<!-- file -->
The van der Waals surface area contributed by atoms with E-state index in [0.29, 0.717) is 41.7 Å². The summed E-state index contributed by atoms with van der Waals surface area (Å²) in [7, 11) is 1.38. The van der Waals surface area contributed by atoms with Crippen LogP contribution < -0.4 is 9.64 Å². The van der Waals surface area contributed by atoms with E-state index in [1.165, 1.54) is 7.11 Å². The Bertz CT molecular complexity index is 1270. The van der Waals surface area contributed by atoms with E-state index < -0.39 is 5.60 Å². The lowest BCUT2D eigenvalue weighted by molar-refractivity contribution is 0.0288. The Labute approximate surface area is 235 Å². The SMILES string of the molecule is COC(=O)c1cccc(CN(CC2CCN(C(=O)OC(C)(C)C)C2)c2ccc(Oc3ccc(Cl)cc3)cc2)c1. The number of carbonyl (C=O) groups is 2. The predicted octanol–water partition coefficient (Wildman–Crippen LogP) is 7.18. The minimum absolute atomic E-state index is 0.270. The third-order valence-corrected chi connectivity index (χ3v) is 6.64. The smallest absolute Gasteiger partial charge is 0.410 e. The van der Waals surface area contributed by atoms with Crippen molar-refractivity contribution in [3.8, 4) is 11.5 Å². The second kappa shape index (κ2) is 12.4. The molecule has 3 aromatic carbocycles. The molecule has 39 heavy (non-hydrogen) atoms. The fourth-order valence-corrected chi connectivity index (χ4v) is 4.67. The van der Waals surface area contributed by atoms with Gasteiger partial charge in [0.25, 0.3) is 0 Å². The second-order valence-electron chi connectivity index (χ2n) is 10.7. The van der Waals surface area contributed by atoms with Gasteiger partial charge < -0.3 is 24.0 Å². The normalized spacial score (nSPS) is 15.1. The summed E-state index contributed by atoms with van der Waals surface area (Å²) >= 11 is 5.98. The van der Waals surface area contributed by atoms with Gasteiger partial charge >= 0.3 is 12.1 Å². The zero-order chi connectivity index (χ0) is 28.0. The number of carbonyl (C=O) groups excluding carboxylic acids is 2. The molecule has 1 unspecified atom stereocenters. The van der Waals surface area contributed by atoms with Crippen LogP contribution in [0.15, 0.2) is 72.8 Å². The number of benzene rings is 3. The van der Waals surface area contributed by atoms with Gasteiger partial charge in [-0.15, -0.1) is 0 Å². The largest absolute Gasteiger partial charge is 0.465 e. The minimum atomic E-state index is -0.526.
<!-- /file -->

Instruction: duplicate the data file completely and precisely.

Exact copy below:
The van der Waals surface area contributed by atoms with E-state index in [0.29, 0.717) is 41.7 Å². The summed E-state index contributed by atoms with van der Waals surface area (Å²) in [7, 11) is 1.38. The van der Waals surface area contributed by atoms with Crippen LogP contribution < -0.4 is 9.64 Å². The van der Waals surface area contributed by atoms with E-state index in [1.165, 1.54) is 7.11 Å². The Bertz CT molecular complexity index is 1270. The van der Waals surface area contributed by atoms with E-state index < -0.39 is 5.60 Å². The lowest BCUT2D eigenvalue weighted by molar-refractivity contribution is 0.0288. The Labute approximate surface area is 235 Å². The SMILES string of the molecule is COC(=O)c1cccc(CN(CC2CCN(C(=O)OC(C)(C)C)C2)c2ccc(Oc3ccc(Cl)cc3)cc2)c1. The number of carbonyl (C=O) groups is 2. The predicted octanol–water partition coefficient (Wildman–Crippen LogP) is 7.18. The minimum absolute atomic E-state index is 0.270. The third-order valence-corrected chi connectivity index (χ3v) is 6.64. The smallest absolute Gasteiger partial charge is 0.410 e. The van der Waals surface area contributed by atoms with Crippen molar-refractivity contribution in [3.8, 4) is 11.5 Å². The second kappa shape index (κ2) is 12.4. The molecule has 3 aromatic carbocycles. The molecule has 39 heavy (non-hydrogen) atoms. The fourth-order valence-corrected chi connectivity index (χ4v) is 4.67. The van der Waals surface area contributed by atoms with Gasteiger partial charge in [0.25, 0.3) is 0 Å². The second-order valence-electron chi connectivity index (χ2n) is 10.7. The van der Waals surface area contributed by atoms with Gasteiger partial charge < -0.3 is 24.0 Å². The normalized spacial score (nSPS) is 15.1. The summed E-state index contributed by atoms with van der Waals surface area (Å²) >= 11 is 5.98. The van der Waals surface area contributed by atoms with Gasteiger partial charge >= 0.3 is 12.1 Å². The zero-order chi connectivity index (χ0) is 28.0. The number of carbonyl (C=O) groups excluding carboxylic acids is 2. The molecule has 1 unspecified atom stereocenters. The van der Waals surface area contributed by atoms with Crippen LogP contribution in [0.15, 0.2) is 72.8 Å². The number of benzene rings is 3. The van der Waals surface area contributed by atoms with Gasteiger partial charge in [-0.15, -0.1) is 0 Å². The largest absolute Gasteiger partial charge is 0.465 e. The minimum atomic E-state index is -0.526.